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This is a small piece i had to do for my creative writing class at school. I was not sure if i wanted to go on with the story or if it was best left as is. Comments are welcome.





As a child, all I remember is my mom. She was my rock, my only guardian. Calm eyes, warm smile, it was always enough for me. It was not until I was around the age of seven that I really started to wonder, who is he? Who is my father? I would ask my mom ever so often when she seemed to be in a good mood, ďwho is my dad?Ē She would always smile and leave the conversation with a phony excuse. The way she shooed my question away, the way her voice sounded, the look in her eyes, I knew I wouldnít find the answer from her for a very long time. The thing that struck me the most was that it never went away, the desire to know. Every time I would fill out a school paper asking for both my parentís names, every time the teachers told us to go home and ask our moms and dads. It stung; it never went away, this desire. I searched through stacks of papers at my house, no names of potential fathers. My birth certificate didnít even have a name on it for father. What kind of man was this, one that wouldnít even accompany my mother to his childís birth? Still, I needed to know, I didnít just want to know, I needed to. Did he even know I existed? On my sixteenth birthday, I blew out the candles on my birthday cake; I wished that he would find me, that his name would turn up somewhere, somehow. Sure enough, my wish came true.
The day after my birthday I got off the bus and walked up to my porch. Sitting on the porch was a box dropped off from UPS. I brought it inside and ripped the tape off with my teeth, I didnít know why I always insisted on using my teeth as a tool, but I did. Inside the box was a present, wrapped in birthday cake wrapping paper. There was a card. I assumed it was from one of my aunts. I ripped open the card, searching for money. Instead of money I found the words-

[i]Dear Stephen,
Happy sixteenth birthday, you are growing up so fast. I miss you. I know that I have never been around much but I promise I will be soon. There is a present in the box, I know itís cheesy but I heard you like basketball. Listen, donít judge a book by its cover.
Love,
Dad.[/i]

My hands shook with anxiety. Was this some kind of joke? I opened the wrapped box and found a toy car inside. I laughed out loud. It was yellow and purple car with Kobe Bryant coming out of the roof holding a basketball. How did he know that I like basketball? Had he talked to my mother? Anger pumped through my veins, sweat appeared on my brow. Donít judge a book by its cover? What, he appears to be a deadbeat absent father, but really isnít? What a load of crap. I threw the stupid toy car down to the floor. It cracked, good, I was furious. After sixteen years, a toy car, thatís all? What about some money for college? My nostrils flared. I bent down the pick up the car and found that something was sticking out from inside the vehicle. A piece of paper. A business card. I straightened out the thick paper and read it.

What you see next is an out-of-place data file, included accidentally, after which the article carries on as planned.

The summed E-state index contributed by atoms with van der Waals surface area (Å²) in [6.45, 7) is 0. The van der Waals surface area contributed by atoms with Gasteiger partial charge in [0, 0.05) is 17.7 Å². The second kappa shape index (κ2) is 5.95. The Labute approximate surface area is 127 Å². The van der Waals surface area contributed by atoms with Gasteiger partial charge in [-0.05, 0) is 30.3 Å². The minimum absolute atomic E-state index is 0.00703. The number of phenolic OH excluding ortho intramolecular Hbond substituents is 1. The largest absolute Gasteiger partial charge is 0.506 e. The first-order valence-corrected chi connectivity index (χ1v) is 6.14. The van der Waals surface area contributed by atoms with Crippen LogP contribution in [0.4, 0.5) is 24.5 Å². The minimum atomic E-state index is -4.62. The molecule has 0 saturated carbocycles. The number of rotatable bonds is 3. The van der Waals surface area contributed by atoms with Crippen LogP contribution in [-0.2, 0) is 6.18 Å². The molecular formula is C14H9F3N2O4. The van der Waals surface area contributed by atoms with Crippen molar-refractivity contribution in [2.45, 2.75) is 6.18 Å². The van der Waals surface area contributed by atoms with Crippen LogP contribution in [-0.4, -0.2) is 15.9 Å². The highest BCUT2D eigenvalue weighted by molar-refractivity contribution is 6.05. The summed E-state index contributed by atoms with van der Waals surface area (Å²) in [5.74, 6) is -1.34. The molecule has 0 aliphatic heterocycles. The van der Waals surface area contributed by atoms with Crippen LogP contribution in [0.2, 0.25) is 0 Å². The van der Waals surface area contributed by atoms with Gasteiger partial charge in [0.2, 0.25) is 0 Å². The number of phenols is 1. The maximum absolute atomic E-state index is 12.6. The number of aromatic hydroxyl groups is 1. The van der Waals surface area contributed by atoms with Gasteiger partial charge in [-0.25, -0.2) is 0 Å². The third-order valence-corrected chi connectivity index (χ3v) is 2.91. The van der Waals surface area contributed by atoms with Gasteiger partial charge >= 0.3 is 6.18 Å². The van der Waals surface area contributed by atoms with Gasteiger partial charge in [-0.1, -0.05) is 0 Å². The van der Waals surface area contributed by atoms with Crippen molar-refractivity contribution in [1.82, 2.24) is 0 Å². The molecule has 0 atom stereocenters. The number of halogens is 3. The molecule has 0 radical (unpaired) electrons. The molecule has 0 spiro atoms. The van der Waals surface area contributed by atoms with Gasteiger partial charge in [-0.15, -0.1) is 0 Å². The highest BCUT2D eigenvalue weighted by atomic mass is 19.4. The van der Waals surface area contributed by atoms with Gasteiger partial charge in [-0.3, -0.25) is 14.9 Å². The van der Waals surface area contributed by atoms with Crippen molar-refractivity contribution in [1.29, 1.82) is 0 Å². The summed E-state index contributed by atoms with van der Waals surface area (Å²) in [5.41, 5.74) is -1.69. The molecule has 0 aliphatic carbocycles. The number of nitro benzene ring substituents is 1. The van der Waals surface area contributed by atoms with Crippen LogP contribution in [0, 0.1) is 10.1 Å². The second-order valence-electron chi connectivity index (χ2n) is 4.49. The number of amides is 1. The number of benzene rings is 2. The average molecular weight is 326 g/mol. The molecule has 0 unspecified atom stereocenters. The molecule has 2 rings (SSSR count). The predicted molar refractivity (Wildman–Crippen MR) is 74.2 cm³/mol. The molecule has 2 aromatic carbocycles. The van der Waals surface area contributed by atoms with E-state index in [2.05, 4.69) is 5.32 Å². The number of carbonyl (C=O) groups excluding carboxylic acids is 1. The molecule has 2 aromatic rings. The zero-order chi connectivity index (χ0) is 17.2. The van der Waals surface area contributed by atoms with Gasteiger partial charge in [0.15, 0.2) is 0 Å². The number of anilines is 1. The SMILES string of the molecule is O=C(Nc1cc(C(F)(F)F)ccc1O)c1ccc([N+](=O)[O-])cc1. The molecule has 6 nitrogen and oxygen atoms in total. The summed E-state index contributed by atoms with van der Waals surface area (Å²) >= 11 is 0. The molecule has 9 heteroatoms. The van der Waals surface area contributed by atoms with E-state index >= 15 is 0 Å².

Roger Smith




Secret agent for the CIA.








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Comments

The following comments are for "THE BIRTHDAY WISH"
by woalook100

shortest
thing I've read of yours ever! I got busy last year, so I never finished Daddy Dearest; will be commenting on it in a few days or less.
This story was clever, maybe a little too simple coming from a storyteller like yourself; but it is tight nonetheless. It's good to see you are still posting things.

( Posted by: brickhouse [Member] On: July 3, 2009 )

Birthday wish
This is cute. I'm not sure you could go on with this unless you want to write a novel. you know what i mean? To agree with brickhouse, the story is very basic, simple. Like a first time writer. anyways, your heart was in the right place. toodles!

( Posted by: smartie99 [Member] On: July 3, 2009 )





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